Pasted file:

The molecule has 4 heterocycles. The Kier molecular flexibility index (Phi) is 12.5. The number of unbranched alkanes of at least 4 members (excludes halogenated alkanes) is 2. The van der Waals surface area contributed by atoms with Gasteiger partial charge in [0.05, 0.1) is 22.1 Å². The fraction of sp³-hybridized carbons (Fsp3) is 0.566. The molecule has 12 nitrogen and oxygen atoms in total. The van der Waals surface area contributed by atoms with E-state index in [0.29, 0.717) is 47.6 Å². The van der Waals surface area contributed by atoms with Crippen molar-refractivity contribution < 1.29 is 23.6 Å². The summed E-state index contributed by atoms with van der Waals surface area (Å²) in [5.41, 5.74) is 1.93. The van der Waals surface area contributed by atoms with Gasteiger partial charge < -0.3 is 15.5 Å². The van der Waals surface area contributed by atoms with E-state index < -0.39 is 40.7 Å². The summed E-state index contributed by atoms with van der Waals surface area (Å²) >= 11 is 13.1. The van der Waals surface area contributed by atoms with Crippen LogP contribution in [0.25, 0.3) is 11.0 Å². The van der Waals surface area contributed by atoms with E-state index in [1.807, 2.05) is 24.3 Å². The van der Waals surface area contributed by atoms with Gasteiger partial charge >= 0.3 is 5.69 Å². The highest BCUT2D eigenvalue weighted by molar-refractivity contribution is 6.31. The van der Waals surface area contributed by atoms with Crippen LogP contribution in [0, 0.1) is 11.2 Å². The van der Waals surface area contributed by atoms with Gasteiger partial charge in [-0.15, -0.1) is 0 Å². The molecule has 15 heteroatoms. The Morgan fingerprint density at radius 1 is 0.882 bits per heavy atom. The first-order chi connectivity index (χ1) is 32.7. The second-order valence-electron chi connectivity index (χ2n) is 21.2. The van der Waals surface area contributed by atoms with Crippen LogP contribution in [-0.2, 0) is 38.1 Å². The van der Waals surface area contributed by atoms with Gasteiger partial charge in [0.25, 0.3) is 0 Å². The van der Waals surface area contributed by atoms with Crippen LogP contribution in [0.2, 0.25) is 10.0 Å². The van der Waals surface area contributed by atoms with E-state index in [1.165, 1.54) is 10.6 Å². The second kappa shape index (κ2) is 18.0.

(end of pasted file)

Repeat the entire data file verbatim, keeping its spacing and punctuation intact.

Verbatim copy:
The molecule has 4 heterocycles. The Kier molecular flexibility index (Phi) is 12.5. The number of unbranched alkanes of at least 4 members (excludes halogenated alkanes) is 2. The van der Waals surface area contributed by atoms with Gasteiger partial charge in [0.05, 0.1) is 22.1 Å². The fraction of sp³-hybridized carbons (Fsp3) is 0.566. The molecule has 12 nitrogen and oxygen atoms in total. The van der Waals surface area contributed by atoms with E-state index in [0.29, 0.717) is 47.6 Å². The van der Waals surface area contributed by atoms with Crippen molar-refractivity contribution < 1.29 is 23.6 Å². The summed E-state index contributed by atoms with van der Waals surface area (Å²) in [5.41, 5.74) is 1.93. The van der Waals surface area contributed by atoms with Gasteiger partial charge < -0.3 is 15.5 Å². The van der Waals surface area contributed by atoms with E-state index < -0.39 is 40.7 Å². The summed E-state index contributed by atoms with van der Waals surface area (Å²) >= 11 is 13.1. The van der Waals surface area contributed by atoms with Crippen LogP contribution in [0.25, 0.3) is 11.0 Å². The van der Waals surface area contributed by atoms with E-state index in [1.807, 2.05) is 24.3 Å². The van der Waals surface area contributed by atoms with Gasteiger partial charge >= 0.3 is 5.69 Å². The highest BCUT2D eigenvalue weighted by molar-refractivity contribution is 6.31. The van der Waals surface area contributed by atoms with Crippen LogP contribution in [0, 0.1) is 11.2 Å². The van der Waals surface area contributed by atoms with Gasteiger partial charge in [-0.15, -0.1) is 0 Å². The molecule has 15 heteroatoms. The Morgan fingerprint density at radius 1 is 0.882 bits per heavy atom. The first-order chi connectivity index (χ1) is 32.7. The second-order valence-electron chi connectivity index (χ2n) is 21.2. The van der Waals surface area contributed by atoms with Crippen LogP contribution in [-0.2, 0) is 38.1 Å². The van der Waals surface area contributed by atoms with Gasteiger partial charge in [0.25, 0.3) is 0 Å². The van der Waals surface area contributed by atoms with Crippen LogP contribution in [0.2, 0.25) is 10.0 Å². The van der Waals surface area contributed by atoms with E-state index in [1.165, 1.54) is 10.6 Å². The second kappa shape index (κ2) is 18.0.